Mason: Thanks, yeah beautifully depressing could almost be our motto if we had one. All three of us are interested in the same subjects, and they're typically ones that tend to look rather gray when ultimately trying to make some sense of them. In terms of my actual writing process, I almost always begin the same way; with a guitar or piano part, to which I create a rough vocal pattern. Then either a line will emerge while "singing" (which is really closer to humming or mumbling) the rough vocal pattern, that I'll then write around, or a general feeling provoked by the combined parts will evoke certain images in my head; guiding the lyrics. I believe Alex writes in a similar way, and we've actually written lyrics to each other's base instrument parts on a few songs; but usually it's whoever it is that writes the initial guitar or piano part, also writes the lyrics. From there, after any changes are made to the overall song structure and the bones of it are recorded, we'll then layer on the additional instruments until none of us think anything else is needed. Finally, once all of the songs on the album are recorded, I'll start mixing and later master.
Jesse: Well, life isn't black and white so I feel having a gray perspective is realistic at the very least. Anyway, we've sort of jumped ahead of ourselves discussing existential and creative matters. So, let's back up a bit. What is Destination Space Station's lineup, instruments of choice, and where are y'all from?
Our lineup is Alex Beaven (vocals, guitar, synth/piano, bass), Jim Hughes (drums, bass, guitar) and myself (vocals, guitar, synth/piano, bass); and we're all originally from St. Louis, Missouri.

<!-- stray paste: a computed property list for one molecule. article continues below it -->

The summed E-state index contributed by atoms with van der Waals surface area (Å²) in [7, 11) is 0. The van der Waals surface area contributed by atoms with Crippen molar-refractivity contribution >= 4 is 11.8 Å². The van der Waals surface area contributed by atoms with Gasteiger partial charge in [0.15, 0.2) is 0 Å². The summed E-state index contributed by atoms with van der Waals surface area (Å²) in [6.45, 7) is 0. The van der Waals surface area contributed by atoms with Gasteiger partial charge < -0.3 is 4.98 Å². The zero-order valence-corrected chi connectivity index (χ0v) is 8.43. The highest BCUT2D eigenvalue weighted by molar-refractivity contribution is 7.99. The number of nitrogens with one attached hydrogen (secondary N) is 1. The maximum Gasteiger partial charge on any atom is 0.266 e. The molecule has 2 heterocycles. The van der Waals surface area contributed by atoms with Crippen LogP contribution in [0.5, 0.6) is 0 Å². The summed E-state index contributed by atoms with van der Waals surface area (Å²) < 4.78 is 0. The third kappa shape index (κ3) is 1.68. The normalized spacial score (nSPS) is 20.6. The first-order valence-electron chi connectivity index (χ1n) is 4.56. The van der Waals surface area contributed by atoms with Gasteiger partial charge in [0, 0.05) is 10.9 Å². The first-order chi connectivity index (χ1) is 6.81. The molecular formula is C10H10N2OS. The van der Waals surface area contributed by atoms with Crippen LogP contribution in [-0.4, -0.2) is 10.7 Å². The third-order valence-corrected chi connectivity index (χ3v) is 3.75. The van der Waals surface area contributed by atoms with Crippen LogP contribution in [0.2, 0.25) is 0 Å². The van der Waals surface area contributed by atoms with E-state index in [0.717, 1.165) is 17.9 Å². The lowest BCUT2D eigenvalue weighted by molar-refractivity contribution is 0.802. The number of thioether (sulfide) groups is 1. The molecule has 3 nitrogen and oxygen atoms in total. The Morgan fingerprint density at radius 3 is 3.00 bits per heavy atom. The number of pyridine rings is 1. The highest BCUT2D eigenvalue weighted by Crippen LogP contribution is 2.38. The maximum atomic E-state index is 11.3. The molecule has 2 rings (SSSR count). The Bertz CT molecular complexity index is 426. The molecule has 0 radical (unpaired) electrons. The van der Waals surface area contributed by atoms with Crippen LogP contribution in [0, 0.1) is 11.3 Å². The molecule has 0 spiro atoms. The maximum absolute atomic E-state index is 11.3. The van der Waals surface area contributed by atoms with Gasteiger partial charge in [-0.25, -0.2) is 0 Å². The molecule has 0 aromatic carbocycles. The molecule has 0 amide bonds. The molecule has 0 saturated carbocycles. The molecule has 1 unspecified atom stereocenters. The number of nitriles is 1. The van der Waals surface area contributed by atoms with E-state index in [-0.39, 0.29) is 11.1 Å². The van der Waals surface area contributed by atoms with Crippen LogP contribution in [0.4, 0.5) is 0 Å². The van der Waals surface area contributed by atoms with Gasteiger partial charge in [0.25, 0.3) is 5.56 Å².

Jesse: Cool. So, do y'all have anything in the works?
Mason: Yeah, we're actually in the process of recording a new 11-12 song album at the moment; it'll probably be released sometime around the middle of 2018.
Jesse: Will it follow in your previous albums footsteps of possible prophetic sci-fi? Or will you be taking a new direction?
Mason: It'll still pretty much continue down the same general path; certainly drifting at least a bit into the realm of science fiction. But I wouldn't want to give too much away, for the sake of suspense
Jesse: Alright then I'll stop prying. Well hey Mason, this has been great. Interesting to say the least. But before we part ways, would you like to impart any words of wisdom, or advise to the human race to ensure its survival?
Mason: Thanks Jesse, great interview. I guess I would probably just ask humanity to save as much as we can, for as long we can. After all, the existence of life in itself is baffling. Made from atoms, consisting of mostly empty space that were born with the death of stars and the birth of our Universe; coalescing into single cells to eventually evolve into beings that can now analyze themselves along with the spacetime that they somehow inhabit. I can't help but feel that after everything that has needed to occur to get to this point, it would be quite a shame if the story of humanity was to end with our own self-destruction. Perhaps it's a future that we deserve in some ways, but I'd like to think that we'll struggle until the condition of Universe itself leaves us with no other choice but to die.
Jesse: Fucking beautifully depressing.
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"We are like butterflies who flutter for a day and think it is forever." — Sagan